IAHR Document Library

« Back to Library Homepage « Proceedings of the 14th International Symposium on Ecohydrau...

Movement Behavior During Simulated Hydropeaking – an Imaging-Based Tracking Approach

Author(s): Robert Mario Naudascher; Luiz G. M. Silva; Robert Boes; Roman Stocker

Linked Author(s): Robert Boes

Keywords: No keywords

Abstract: High head storage hydropower is deemed to be the ideal renewable energy source to meet the increasing demand for daily peak electrical energy. However, downstream of such facilities hydropeaking causes rapid alterations in discharge that threaten, in particular, the early life-stages of riverine fish species. These life-stages generally utilize habitats broadly characterized by low water depths and low flow velocities, which are spatially relocated during hydropeaking events. The rate at which habitat relocation occurs is related to hydromorphological characteristics such as gravel bed inclination and the slope of the rising and falling limb (ramping rate) of the river hydrograph. The ability of early life-stages to respond to hydropeaking is strongly linked to the capacity of relocating along spatial gradients of flow depths and velocities during the rapid change in discharge. This capacity is determined by sensorial and locomotory traits that provide fish with a suite of behavioral tools to identify triggers and respond to these discharge changes. However, studies aiming at identifying fine scale movement behavior responses of early life-stages of fish under varying discharges are scant. Traditionally, the effects of hydropeaking have been quantified by counting the number of drifted or stranded individuals in hydraulic flume experiments. Hence there is a limited understanding with respect to hydrodynamic cues that trigger fish responses to hydropeaking. In this study, we use imaging-based tracking techniques and a novel semi-artificial gravel bed to quantify fine scale movement behavior of 2-month-old brown trout (Salmo trutta) in a laboratory flume. Using state-of-the-art tracking software, we quantified hydrodynamic space use, head orientation, relocation speed and tailbeat frequency for two distinct hydropeaking scenarios and compared the fine-scale movement behavior of wild and hatchery reared brown trout. We found that certain combinations of flow-depth and flow velocity trigger relocation and were able to derive critical relocation time scales. This work contributes to provide a mechanistic understanding of fish movement behavior in drastically altered river flows to determine hydrodynamic conditions that trigger fish relocation and factors contributing to stranding or drift of individuals.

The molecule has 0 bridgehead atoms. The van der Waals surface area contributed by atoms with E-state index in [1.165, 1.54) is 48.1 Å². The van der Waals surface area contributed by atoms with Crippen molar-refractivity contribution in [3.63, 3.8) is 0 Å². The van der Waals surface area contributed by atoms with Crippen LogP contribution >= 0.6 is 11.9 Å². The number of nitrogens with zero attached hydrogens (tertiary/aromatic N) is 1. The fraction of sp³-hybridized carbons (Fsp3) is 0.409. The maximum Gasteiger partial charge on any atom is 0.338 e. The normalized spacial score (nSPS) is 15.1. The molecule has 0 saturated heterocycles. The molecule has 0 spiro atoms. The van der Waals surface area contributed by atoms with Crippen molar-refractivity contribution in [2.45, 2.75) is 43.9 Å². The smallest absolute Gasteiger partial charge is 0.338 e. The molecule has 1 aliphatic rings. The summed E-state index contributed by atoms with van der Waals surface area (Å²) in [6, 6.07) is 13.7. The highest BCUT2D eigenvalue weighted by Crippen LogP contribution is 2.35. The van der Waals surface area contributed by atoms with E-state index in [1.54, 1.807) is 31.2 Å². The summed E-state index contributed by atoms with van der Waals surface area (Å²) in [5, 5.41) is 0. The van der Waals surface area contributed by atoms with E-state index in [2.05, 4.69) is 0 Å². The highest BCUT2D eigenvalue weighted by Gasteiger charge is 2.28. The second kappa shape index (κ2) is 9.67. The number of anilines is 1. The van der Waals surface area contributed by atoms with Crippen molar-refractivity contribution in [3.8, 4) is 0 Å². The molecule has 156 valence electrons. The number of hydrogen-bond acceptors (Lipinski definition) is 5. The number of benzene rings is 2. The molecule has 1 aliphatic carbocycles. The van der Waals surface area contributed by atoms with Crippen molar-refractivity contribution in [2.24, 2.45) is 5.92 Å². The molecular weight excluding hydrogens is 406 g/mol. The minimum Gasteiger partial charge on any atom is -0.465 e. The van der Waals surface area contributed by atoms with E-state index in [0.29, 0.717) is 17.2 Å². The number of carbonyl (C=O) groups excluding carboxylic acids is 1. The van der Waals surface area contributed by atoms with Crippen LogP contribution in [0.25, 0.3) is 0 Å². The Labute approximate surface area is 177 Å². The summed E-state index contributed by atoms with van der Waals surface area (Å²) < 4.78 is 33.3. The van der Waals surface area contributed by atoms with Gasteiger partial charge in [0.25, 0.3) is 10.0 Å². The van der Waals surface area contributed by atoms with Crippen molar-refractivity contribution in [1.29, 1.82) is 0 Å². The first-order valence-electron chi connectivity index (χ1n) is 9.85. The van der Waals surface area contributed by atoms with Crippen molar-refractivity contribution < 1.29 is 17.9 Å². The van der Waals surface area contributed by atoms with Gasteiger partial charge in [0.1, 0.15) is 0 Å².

Year: 2022

Copyright © 2024 International Association for Hydro-Environment Engineering and Research. All rights reserved. | Terms and Conditions